Last year on Bhai Dooj, the Delhi Government initiated the free-ride scheme for women travelling in buses. Women will be given pink tickets in DTC and cluster buses and the Delhi Government will reimburse transporters based on the number of pink tickets issued.
For the uninitiated, the Delhi Government’s original proposal was to give free rides to women in DTC buses and the metro, and as suspected this scheme was rejected by the Centre instantly. In spite of the rejection, the Delhi Government managed to implement this scheme in DTC buses, they even deployed additional marshals for women’s safety and last week, they flagged off 100 new buses.
The initiative was met with a lot of criticism by the opposition and on social media. Delhi Government was called names for ‘seducing’ Delhi voters with freebies. We are a nation that loves muft, muft, muft (freebies) and yet, every Delhi Government scheme with subsidy is met with resistance and this one, in particular, had all genders annoyed.
Because, according to them, this scheme should be formulated on economic grounds and not restricted to genders!
“If you educate a woman, you educate a family, if you educate a girl, you educate the future.”
– Queen Rania of Jordan
When you reduce the financial burden on women, you reduce the financial burden on a household. India’s economy is derailing rapidly and the first people to get affected by this financial crunch would be women. There is a reason why girl child funds are provided for admission in schools. The girls in the family bear the burden of their families’ poverty. They are the first to be taken out of school, colleges and jobs if it is not economically viable.
Public transport is typically meant for use by all sections of the society. But what keeps the women apart from the finances is also patriarchy. A man from the same family can take an even more cheaper mode of transit like electric rickshaws or gramin sevas, the same are downright unsafe for women from the same family.
For men and women who don’t travel by local buses and have issues with women being given free public transport, here is a piece of advice, please look beyond your privilege. For others, it is high time to acknowledge that the absence of women in public spaces is not because they don’t want to be there. It is imperative for the state to acknowledge structural, economic and gendered inequalities and this is a step in that direction.
According to the National Sample Survey Organisation report and Periodic Labour Force Survey data (2017-18), the Women Workforce Participation Rate (WPR) has always remained below the national average and recorded a significant decline of 10% between 2011-12 and 2017-18.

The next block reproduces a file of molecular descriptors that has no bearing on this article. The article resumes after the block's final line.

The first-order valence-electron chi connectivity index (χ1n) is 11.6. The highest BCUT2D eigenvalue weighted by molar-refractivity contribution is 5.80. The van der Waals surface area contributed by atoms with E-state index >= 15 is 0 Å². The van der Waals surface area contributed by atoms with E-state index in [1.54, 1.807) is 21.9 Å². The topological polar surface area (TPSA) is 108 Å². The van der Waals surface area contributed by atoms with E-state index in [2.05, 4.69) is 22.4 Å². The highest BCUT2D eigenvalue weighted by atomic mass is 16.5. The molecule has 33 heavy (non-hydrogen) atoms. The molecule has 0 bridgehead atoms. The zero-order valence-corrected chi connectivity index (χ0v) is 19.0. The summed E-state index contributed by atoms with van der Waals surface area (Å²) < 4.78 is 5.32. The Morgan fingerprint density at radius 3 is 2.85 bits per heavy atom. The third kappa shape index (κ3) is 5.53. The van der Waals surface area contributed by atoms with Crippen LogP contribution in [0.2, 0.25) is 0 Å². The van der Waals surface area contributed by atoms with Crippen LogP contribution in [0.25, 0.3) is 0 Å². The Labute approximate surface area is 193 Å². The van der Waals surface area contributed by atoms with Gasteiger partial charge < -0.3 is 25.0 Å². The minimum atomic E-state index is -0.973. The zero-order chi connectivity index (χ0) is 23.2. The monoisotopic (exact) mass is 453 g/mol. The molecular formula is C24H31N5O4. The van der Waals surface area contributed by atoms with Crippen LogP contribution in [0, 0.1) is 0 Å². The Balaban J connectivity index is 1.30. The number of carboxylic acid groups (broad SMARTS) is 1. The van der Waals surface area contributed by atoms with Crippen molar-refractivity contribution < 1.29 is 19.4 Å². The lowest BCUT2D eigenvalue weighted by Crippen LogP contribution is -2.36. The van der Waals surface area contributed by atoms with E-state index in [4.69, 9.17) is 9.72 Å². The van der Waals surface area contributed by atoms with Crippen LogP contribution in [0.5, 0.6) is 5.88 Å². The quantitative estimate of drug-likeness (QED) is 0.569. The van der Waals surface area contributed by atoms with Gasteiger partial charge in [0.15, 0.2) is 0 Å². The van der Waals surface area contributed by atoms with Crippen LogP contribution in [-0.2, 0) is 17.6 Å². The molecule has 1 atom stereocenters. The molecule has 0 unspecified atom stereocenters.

The reports also show that within the state, the lowest WPR is recorded among women of the low consumption class while the women of the high consumption class recorded the highest WPR during both time spans – 2011-12 and 2017-18.
The lack of financial stability strips us from most of our agency and then clubs this with the increasing crime rate and sexual assaults. The lack of accountability and the poor redressal system makes women feel like the onus of protecting oneself, lies with them. This restricts women to move freely, use public transport and travel without any fear. These restrictions often play at a psychological level and hamper a woman’s ability to take risks and eventually they let go of opportunities. These restrictions also affect women financially.
Ask any woman who has to walk or travel alone at night, it’s the constant dilemma between risking safety in public transport or choosing safety over financial pressure.
Ladies, ask yourself why do you prefer taking the ladies coach over other coaches no matter how cramped it is. We find safety in our clan, we find strength in our numbers. As the number of women travelling in buses increase, DTC buses will be seen as a safe space to travel and this will empower us to access spaces that are primarily dominated by men. It is high time we fight to get access to these spaces that are restricted for us after dark.
This scheme is not about a free bus ride, rather it is about the freedom to travel. We need to look at this scheme at a macro level; look at the bigger picture. As our mobility increases, it will lead us to explore more opportunities and that will create true empowerment.
Leaving aside the aforementioned reasons, the very idea of women being able to travel whenever they want, wherever they want without any dependence on the male members of their family is nothing short of revolutionary. Something has to be said for the privilege of mobility and how long overdue it is for women in the metropolitan capital of the world’s largest democracy.
I have often heard people complain that state should not show favouritism on the basis of gender, that would mean that we shouldn’t acknowledge the now institutionalised disparities of our societies. While the ideal case scenario is to extend this scheme to the economically weaker section, this is one small step to bridge the gender inequality.
There are some short term measures and some long term ones, this might seem like a short term measure but it is a promising scheme with long term benefits. It carries within itself the promise of changing women’s access and mobility. The path to reformation and emancipation isn’t linear. It is time we keep both our politics and our privileges aside and come together for our tribe. Let us create a space where no one can blame Nirbhaya for travelling late at night because it is a norm and not an exception.
As Sansa in Game of Thrones says, “When the snow falls and the white winds blow, the lone wolf dies, but the pack survives.“ So let’s take every opportunity that we get to create a safe place for us, even if they are in the form of freebies.